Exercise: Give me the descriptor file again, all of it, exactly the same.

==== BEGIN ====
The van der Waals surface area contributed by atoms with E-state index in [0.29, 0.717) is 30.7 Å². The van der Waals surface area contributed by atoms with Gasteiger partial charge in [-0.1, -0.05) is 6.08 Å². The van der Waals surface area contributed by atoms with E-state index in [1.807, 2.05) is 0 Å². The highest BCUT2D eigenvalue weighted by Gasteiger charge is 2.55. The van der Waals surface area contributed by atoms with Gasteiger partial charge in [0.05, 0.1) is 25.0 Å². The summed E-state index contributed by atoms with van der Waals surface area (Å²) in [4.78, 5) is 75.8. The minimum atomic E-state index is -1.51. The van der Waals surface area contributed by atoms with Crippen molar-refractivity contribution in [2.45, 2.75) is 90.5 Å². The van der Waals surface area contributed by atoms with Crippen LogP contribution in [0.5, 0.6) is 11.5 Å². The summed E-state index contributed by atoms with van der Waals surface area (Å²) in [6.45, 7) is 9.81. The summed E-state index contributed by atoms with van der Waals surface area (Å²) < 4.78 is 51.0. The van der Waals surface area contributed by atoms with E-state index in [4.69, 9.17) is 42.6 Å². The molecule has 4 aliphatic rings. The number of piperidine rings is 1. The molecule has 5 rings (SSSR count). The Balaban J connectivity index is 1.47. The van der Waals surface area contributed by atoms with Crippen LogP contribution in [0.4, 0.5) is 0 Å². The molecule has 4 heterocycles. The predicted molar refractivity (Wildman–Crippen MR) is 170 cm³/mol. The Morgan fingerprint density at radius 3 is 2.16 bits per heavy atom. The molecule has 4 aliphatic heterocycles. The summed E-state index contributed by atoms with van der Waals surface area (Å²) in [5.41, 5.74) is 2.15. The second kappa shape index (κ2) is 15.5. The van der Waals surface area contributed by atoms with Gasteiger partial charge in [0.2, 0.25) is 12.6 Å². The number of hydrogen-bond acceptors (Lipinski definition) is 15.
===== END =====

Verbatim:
The van der Waals surface area contributed by atoms with E-state index in [0.29, 0.717) is 30.7 Å². The van der Waals surface area contributed by atoms with Gasteiger partial charge in [-0.1, -0.05) is 6.08 Å². The van der Waals surface area contributed by atoms with E-state index in [1.807, 2.05) is 0 Å². The highest BCUT2D eigenvalue weighted by Gasteiger charge is 2.55. The van der Waals surface area contributed by atoms with Gasteiger partial charge in [0.05, 0.1) is 25.0 Å². The summed E-state index contributed by atoms with van der Waals surface area (Å²) in [4.78, 5) is 75.8. The minimum atomic E-state index is -1.51. The van der Waals surface area contributed by atoms with Crippen molar-refractivity contribution in [2.45, 2.75) is 90.5 Å². The van der Waals surface area contributed by atoms with Crippen LogP contribution in [0.5, 0.6) is 11.5 Å². The summed E-state index contributed by atoms with van der Waals surface area (Å²) in [6.45, 7) is 9.81. The summed E-state index contributed by atoms with van der Waals surface area (Å²) < 4.78 is 51.0. The van der Waals surface area contributed by atoms with E-state index in [4.69, 9.17) is 42.6 Å². The molecule has 4 aliphatic rings. The number of piperidine rings is 1. The molecule has 5 rings (SSSR count). The Balaban J connectivity index is 1.47. The van der Waals surface area contributed by atoms with Crippen LogP contribution in [0.4, 0.5) is 0 Å². The molecule has 4 heterocycles. The predicted molar refractivity (Wildman–Crippen MR) is 170 cm³/mol. The Morgan fingerprint density at radius 3 is 2.16 bits per heavy atom. The molecule has 4 aliphatic heterocycles. The summed E-state index contributed by atoms with van der Waals surface area (Å²) in [5.41, 5.74) is 2.15. The second kappa shape index (κ2) is 15.5. The van der Waals surface area contributed by atoms with Gasteiger partial charge in [0.2, 0.25) is 12.6 Å². The number of hydrogen-bond acceptors (Lipinski definition) is 15.